The second example is of an unpaid family carer who is in perhaps an even more difficult situation. Joyce, aged 58, cares for her husband Robert, who is 71 and has dementia. She gave up work as an accountant four years ago to care for Robert full-time. With their savings and Robert’s military pension, they are over the means test threshold for local authority support. Robert is doubly incontinent, and easily confused and distressed, so he cannot be left alone. Just to go to the supermarket, Joyce has to pay £12 an hour for a sitter. For longer breaks, she has to pay £18 an hour for specialist care. Paying for a day of replacement care or for a weekend away means that costs escalate, because Joyce has to pay for multiple care workers and even a nurse. It is important to note that the charges that Joyce is paying have risen by 20% during the past four years. Joyce gave up work to care for Robert and her only income now is from the carer’s allowance of £55 a week. She knows that residential care, when Robert needs it, will cost thousands of pounds a month, which makes her very fearful of the future.
I said earlier, and I think that it is the case, that there is clear agreement that our social care system is no longer fit for purpose and that reform of the funding system is overdue. However, the important point is that none of the people I have referred to in those examples would be helped with their current issues by the Dilnot report’s recommendations, because they offer little for overburdened family carers who are caring for people at home.
A report by the Strategic Society Centre suggests that the “capped cost” model recommended by Dilnot will pose a dilemma to policy makers and could create resentment among family carers. Carers such as Joyce save the state many thousands of pounds by providing informal care. However, when the person they care for enters residential care, they will still be liable for the first £35,000 of care costs. That does not seem fair.
The recommendations of the Dilnot commission are an important step on the path to reform, but we must look widely at what is needed. We must focus on the gap in funding, which exists under the current system as well as in the projections of future funding needs. We must also have the widest possible debate on the options that are available. It seems that there is a problem in getting a debate on these issues that is wide enough to build the consensus that Members from all parties have talked about in Westminster Hall today.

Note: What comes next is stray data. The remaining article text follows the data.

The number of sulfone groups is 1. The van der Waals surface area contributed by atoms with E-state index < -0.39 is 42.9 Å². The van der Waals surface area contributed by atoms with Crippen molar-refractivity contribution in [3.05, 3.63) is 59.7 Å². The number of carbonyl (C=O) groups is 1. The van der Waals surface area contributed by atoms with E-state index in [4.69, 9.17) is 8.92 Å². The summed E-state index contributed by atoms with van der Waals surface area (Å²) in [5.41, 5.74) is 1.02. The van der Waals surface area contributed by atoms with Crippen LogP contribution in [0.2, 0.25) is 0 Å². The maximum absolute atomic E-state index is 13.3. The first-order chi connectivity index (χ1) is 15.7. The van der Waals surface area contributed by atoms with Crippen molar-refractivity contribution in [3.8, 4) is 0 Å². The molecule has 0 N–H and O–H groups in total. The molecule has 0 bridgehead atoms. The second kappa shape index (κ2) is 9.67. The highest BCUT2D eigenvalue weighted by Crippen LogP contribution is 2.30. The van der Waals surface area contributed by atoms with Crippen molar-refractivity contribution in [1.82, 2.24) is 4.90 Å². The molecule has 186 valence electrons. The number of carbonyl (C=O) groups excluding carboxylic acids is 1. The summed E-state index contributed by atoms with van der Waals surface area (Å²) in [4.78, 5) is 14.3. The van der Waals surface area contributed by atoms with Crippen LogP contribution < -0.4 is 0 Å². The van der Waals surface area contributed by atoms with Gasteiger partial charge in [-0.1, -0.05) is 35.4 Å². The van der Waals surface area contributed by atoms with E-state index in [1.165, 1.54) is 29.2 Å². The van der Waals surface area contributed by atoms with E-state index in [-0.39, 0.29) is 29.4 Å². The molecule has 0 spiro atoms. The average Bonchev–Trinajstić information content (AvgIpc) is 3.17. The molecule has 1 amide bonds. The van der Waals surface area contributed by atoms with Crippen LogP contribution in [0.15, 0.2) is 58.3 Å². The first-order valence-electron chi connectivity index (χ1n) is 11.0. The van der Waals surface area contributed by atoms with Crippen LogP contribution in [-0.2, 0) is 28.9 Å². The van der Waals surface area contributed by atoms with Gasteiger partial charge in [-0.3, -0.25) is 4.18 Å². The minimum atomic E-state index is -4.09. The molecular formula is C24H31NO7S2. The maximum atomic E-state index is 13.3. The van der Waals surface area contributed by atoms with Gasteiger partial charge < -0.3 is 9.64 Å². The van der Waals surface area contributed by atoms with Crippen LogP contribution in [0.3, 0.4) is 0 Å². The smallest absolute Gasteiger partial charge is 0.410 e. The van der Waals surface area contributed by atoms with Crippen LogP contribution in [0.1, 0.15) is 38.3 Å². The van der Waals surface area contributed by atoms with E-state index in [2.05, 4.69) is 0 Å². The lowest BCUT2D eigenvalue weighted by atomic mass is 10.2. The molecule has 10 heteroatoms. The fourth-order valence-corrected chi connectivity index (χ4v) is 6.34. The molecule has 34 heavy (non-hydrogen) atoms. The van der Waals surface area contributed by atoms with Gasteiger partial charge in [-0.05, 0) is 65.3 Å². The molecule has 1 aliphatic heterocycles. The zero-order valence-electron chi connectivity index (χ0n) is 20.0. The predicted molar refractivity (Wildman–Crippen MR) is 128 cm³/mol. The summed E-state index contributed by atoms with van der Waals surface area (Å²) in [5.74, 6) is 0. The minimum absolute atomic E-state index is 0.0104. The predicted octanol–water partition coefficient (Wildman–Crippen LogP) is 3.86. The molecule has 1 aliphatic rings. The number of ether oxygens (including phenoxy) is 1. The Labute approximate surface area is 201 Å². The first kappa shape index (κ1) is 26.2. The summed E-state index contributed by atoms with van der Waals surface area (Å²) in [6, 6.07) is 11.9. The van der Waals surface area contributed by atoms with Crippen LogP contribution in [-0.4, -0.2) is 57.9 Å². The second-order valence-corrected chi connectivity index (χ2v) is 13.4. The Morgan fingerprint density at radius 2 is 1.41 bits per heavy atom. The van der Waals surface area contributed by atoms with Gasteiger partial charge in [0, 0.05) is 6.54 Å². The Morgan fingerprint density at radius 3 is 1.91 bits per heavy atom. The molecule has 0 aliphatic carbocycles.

I know that the Minister who is here today is involved in an engagement exercise and that leaders from the care and support community are helping to lead those discussions. However, I want to ask whether and how we can debate this issue more widely. There are 6.4 million carers who have a stake in the issue. There are 1.6 million staff who work in the provision of social care, which is more than the number of staff in the NHS. We should perhaps not be surprised that those people find it harder to be in contact with MPs and Ministers to give their views. They do not have the time in their busy and pressed lives to go along to consultation events; it is very difficult for them to do so. It says much about the isolation of carers and of the staff who work with people who need care that they have few opportunities to get together and put forward their views and comments, so it is our job to find out about that, and to talk to and build a consensus with those people.
After the launch of the Dilnot report, the all-party group on social care asked how the public debate on future funding of social care would develop. We asked a Health Minister—it was Earl Howe, as the Minister who is here today was unable to attend that meeting—whether Andrew Dilnot and the other commissioners could continue to play a role, and whether the secretariat for the commission would continue.
In July this year, I, as the chair of the all-party group on social care, and the chairs of 11 other all-party groups associated with social care wrote to the Prime Minister, the Health Secretary and the Minister with responsibility for social care, who is here today. The MPs and peers in those all-party groups stressed the need for action. We asked the Government to accept the urgent need for reform, but we also asked them to provide resources to support meetings across the country to promote the debate on social care, facilitated by members of the Care and Support Alliance, which is the umbrella group of more than 50 charities that represent older people, disabled people and those with long-term health conditions, as well as their families.